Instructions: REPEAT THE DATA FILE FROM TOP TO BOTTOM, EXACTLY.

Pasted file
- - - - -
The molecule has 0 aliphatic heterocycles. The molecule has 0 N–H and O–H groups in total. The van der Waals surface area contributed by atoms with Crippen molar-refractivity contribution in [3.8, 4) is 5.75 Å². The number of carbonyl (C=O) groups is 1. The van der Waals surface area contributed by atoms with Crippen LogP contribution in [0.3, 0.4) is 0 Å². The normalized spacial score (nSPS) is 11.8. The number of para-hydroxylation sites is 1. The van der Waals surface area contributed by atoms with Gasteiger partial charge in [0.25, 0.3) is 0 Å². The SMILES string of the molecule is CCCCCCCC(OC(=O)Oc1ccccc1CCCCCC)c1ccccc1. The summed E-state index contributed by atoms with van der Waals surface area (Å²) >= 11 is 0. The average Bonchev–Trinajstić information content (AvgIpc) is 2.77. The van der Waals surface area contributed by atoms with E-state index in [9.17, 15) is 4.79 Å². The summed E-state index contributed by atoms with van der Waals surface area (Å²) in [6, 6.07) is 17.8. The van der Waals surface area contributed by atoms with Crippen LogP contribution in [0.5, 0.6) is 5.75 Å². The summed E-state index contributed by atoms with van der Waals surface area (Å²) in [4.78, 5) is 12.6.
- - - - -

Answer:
The molecule has 0 aliphatic heterocycles. The molecule has 0 N–H and O–H groups in total. The van der Waals surface area contributed by atoms with Crippen molar-refractivity contribution in [3.8, 4) is 5.75 Å². The number of carbonyl (C=O) groups is 1. The van der Waals surface area contributed by atoms with Crippen LogP contribution in [0.3, 0.4) is 0 Å². The normalized spacial score (nSPS) is 11.8. The number of para-hydroxylation sites is 1. The van der Waals surface area contributed by atoms with Gasteiger partial charge in [0.25, 0.3) is 0 Å². The SMILES string of the molecule is CCCCCCCC(OC(=O)Oc1ccccc1CCCCCC)c1ccccc1. The summed E-state index contributed by atoms with van der Waals surface area (Å²) >= 11 is 0. The average Bonchev–Trinajstić information content (AvgIpc) is 2.77. The van der Waals surface area contributed by atoms with E-state index in [9.17, 15) is 4.79 Å². The summed E-state index contributed by atoms with van der Waals surface area (Å²) in [6, 6.07) is 17.8. The van der Waals surface area contributed by atoms with Crippen LogP contribution in [0.5, 0.6) is 5.75 Å². The summed E-state index contributed by atoms with van der Waals surface area (Å²) in [4.78, 5) is 12.6.